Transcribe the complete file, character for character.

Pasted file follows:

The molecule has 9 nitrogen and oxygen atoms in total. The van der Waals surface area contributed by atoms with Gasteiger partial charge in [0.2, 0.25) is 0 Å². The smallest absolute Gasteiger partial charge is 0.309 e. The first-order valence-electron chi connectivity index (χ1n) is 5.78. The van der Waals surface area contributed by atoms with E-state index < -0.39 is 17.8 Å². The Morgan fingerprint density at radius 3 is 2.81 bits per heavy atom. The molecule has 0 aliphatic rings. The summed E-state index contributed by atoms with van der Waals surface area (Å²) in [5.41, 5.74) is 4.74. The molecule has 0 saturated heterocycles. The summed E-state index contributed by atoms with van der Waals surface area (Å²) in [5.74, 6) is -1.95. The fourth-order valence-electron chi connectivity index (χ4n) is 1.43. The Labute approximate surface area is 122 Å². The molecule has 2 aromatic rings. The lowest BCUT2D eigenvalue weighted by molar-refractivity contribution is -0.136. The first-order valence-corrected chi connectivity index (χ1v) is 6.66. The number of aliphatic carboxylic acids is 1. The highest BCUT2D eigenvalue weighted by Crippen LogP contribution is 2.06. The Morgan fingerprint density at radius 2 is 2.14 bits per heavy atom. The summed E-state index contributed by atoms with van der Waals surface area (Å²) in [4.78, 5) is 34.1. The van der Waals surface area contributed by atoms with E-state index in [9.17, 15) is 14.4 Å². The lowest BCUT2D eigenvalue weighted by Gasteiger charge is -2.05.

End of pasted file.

The molecule has 9 nitrogen and oxygen atoms in total. The van der Waals surface area contributed by atoms with Gasteiger partial charge in [0.2, 0.25) is 0 Å². The smallest absolute Gasteiger partial charge is 0.309 e. The first-order valence-electron chi connectivity index (χ1n) is 5.78. The van der Waals surface area contributed by atoms with E-state index < -0.39 is 17.8 Å². The Morgan fingerprint density at radius 3 is 2.81 bits per heavy atom. The molecule has 0 aliphatic rings. The summed E-state index contributed by atoms with van der Waals surface area (Å²) in [5.41, 5.74) is 4.74. The molecule has 0 saturated heterocycles. The summed E-state index contributed by atoms with van der Waals surface area (Å²) in [5.74, 6) is -1.95. The fourth-order valence-electron chi connectivity index (χ4n) is 1.43. The Labute approximate surface area is 122 Å². The molecule has 2 aromatic rings. The lowest BCUT2D eigenvalue weighted by molar-refractivity contribution is -0.136. The first-order valence-corrected chi connectivity index (χ1v) is 6.66. The number of aliphatic carboxylic acids is 1. The highest BCUT2D eigenvalue weighted by Crippen LogP contribution is 2.06. The Morgan fingerprint density at radius 2 is 2.14 bits per heavy atom. The summed E-state index contributed by atoms with van der Waals surface area (Å²) in [4.78, 5) is 34.1. The van der Waals surface area contributed by atoms with E-state index in [9.17, 15) is 14.4 Å². The lowest BCUT2D eigenvalue weighted by Gasteiger charge is -2.05.